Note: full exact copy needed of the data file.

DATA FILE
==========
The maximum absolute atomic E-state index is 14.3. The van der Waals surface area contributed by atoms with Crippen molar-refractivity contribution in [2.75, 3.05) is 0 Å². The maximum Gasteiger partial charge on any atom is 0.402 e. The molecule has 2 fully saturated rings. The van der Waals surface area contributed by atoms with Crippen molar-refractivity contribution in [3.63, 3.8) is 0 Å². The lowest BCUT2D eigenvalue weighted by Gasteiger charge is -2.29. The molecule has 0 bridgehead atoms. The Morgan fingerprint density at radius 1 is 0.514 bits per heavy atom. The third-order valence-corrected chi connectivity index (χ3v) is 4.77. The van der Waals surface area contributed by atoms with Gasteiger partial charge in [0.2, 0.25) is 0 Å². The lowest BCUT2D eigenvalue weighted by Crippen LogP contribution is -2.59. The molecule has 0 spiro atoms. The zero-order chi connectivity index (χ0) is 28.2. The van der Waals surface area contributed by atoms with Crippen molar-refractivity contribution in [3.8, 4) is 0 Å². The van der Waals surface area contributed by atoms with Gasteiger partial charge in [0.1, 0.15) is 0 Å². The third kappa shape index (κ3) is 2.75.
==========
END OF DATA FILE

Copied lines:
The maximum absolute atomic E-state index is 14.3. The van der Waals surface area contributed by atoms with Crippen molar-refractivity contribution in [2.75, 3.05) is 0 Å². The maximum Gasteiger partial charge on any atom is 0.402 e. The molecule has 2 fully saturated rings. The van der Waals surface area contributed by atoms with Crippen molar-refractivity contribution in [3.63, 3.8) is 0 Å². The lowest BCUT2D eigenvalue weighted by Gasteiger charge is -2.29. The molecule has 0 bridgehead atoms. The Morgan fingerprint density at radius 1 is 0.514 bits per heavy atom. The third-order valence-corrected chi connectivity index (χ3v) is 4.77. The van der Waals surface area contributed by atoms with Gasteiger partial charge in [0.2, 0.25) is 0 Å². The lowest BCUT2D eigenvalue weighted by Crippen LogP contribution is -2.59. The molecule has 0 spiro atoms. The zero-order chi connectivity index (χ0) is 28.2. The van der Waals surface area contributed by atoms with Crippen molar-refractivity contribution in [3.8, 4) is 0 Å². The van der Waals surface area contributed by atoms with Gasteiger partial charge in [0.1, 0.15) is 0 Å². The third kappa shape index (κ3) is 2.75.